he man and woman walked slowly along a footpath through
a vast grassy field. "What is it you wanted to show me?" she
asked, but he didn't answer. He held her hand firmly and
tugged at her from time to time as though leading her along.
She was startled when a flock of blackbirds burst from a
small tree and filled the grey October sky with their chaotic
flight. It was then that she noticed the tennis court.
"This must be private land," she said, but he ignored
After all but a few of the blackbirds had settled in
another, more distant tree, he said, "You should always pay
attention to your dreams."
"Surely not every dream."
"A dream is your way of telling yourself what you most
need to know."
Turning toward the tennis court, they continued to walk
through the dried grasses and desiccated queen ann's lace and
milkweeds gone to seed. She looked up as three crows flashed
by, calling, and asked, "Whose land is this? Whose land are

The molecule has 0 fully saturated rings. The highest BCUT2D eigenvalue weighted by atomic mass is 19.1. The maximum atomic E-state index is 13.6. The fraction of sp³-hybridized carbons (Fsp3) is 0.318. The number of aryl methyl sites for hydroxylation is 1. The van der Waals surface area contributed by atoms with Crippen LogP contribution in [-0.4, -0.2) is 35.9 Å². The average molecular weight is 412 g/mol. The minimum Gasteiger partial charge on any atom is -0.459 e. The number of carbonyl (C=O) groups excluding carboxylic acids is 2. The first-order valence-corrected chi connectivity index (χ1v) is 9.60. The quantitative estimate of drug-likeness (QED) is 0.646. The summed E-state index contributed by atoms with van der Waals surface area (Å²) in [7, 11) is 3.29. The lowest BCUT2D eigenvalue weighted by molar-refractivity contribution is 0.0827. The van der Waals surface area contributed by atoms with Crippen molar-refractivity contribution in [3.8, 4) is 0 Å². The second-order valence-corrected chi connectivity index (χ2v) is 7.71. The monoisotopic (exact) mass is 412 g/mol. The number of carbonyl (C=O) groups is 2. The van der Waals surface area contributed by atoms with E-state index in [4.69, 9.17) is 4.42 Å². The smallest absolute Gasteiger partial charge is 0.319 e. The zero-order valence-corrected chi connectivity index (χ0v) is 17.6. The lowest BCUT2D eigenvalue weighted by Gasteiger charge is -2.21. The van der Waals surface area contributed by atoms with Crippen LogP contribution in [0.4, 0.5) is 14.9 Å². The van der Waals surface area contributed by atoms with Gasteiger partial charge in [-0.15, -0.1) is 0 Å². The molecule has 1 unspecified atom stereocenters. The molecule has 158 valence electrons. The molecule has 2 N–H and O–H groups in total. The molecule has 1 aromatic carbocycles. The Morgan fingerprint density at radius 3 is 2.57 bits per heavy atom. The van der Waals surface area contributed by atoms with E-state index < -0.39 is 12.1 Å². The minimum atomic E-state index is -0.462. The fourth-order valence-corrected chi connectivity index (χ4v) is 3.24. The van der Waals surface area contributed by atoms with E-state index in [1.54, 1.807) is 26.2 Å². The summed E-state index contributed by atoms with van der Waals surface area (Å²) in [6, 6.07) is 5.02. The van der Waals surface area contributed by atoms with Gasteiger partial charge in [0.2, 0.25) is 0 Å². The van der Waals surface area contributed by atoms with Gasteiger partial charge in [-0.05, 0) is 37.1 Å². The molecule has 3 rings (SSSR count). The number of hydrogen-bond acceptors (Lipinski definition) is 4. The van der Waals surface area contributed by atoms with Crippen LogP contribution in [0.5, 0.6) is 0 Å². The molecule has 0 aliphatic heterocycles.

As though she hadn't spoken, he said, "What did you
dream last night?"
She drew in her breath, reluctant. "I dreamed about a
"A strange bird," he repeated.
"It was hurt, and I was caring for it. It was a big
bird, something like a thrush but bigger, as big as a hawk.
It had strange eyes."
"A strange bird with strange eyes." He laughed quietly.
"I knew there was hope for it. I fed it with an
eyedropper. It was very warm, and I could feel the pulsing
of its heart as I stroked its breast."
"So what happened to it?"
She sighed a long and shuddering sigh. "You came and
told me it couldn't survive. Then you wrenched its head to
one side, quickly and sharply."
They walked in silence until they reached the tennis
court, and by then she realized what he had in mind. "We
can't," she said, pulling away from him. "Someone is sure to
"They only play here in the summer. In the fall it's a
love nest built for two." He opened the gate and pulled her,
resisting, onto the tennis court.
She struggled half-heartedly as he began to unbutton
her shirt. Then, without knowing why, she helped him make a
rough bed of their clothes on the asphalt. This was by no
means the worst place, the most exposed place, the most
humiliating place they had ever made love.
Afterwards, he stroked her hair. He was always very
tender afterwards. "I just don't like birds," he said.
"There's something uncanny about them." She began to cry
First published: May 1998